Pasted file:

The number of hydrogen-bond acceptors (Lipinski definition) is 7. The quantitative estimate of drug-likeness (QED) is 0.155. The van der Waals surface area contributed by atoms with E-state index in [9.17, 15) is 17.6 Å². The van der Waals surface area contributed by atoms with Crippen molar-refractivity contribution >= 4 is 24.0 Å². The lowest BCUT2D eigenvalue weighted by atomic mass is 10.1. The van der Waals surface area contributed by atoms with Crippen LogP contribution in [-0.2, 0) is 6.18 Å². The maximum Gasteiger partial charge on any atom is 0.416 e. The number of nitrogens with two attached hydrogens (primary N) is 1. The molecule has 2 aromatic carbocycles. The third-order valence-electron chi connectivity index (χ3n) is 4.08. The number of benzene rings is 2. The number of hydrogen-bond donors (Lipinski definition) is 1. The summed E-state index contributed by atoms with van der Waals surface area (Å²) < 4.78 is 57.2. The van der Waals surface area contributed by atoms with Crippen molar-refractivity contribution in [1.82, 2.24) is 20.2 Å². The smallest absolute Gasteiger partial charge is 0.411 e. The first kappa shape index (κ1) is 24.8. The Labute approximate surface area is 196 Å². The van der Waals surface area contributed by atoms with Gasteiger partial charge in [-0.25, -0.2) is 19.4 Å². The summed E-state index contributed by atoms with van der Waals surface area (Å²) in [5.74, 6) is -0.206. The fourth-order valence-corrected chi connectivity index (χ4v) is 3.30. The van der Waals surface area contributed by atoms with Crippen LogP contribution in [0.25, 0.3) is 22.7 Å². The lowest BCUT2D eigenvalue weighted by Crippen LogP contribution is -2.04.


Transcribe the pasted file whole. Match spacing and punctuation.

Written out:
The number of hydrogen-bond acceptors (Lipinski definition) is 7. The quantitative estimate of drug-likeness (QED) is 0.155. The van der Waals surface area contributed by atoms with E-state index in [9.17, 15) is 17.6 Å². The van der Waals surface area contributed by atoms with Crippen molar-refractivity contribution >= 4 is 24.0 Å². The lowest BCUT2D eigenvalue weighted by atomic mass is 10.1. The van der Waals surface area contributed by atoms with Crippen LogP contribution in [-0.2, 0) is 6.18 Å². The maximum Gasteiger partial charge on any atom is 0.416 e. The number of nitrogens with two attached hydrogens (primary N) is 1. The molecule has 2 aromatic carbocycles. The third-order valence-electron chi connectivity index (χ3n) is 4.08. The number of benzene rings is 2. The number of hydrogen-bond donors (Lipinski definition) is 1. The summed E-state index contributed by atoms with van der Waals surface area (Å²) < 4.78 is 57.2. The van der Waals surface area contributed by atoms with Crippen molar-refractivity contribution in [1.82, 2.24) is 20.2 Å². The smallest absolute Gasteiger partial charge is 0.411 e. The first kappa shape index (κ1) is 24.8. The Labute approximate surface area is 196 Å². The van der Waals surface area contributed by atoms with Gasteiger partial charge in [-0.25, -0.2) is 19.4 Å². The summed E-state index contributed by atoms with van der Waals surface area (Å²) in [5.74, 6) is -0.206. The fourth-order valence-corrected chi connectivity index (χ4v) is 3.30. The van der Waals surface area contributed by atoms with Crippen LogP contribution in [0.25, 0.3) is 22.7 Å². The lowest BCUT2D eigenvalue weighted by Crippen LogP contribution is -2.04.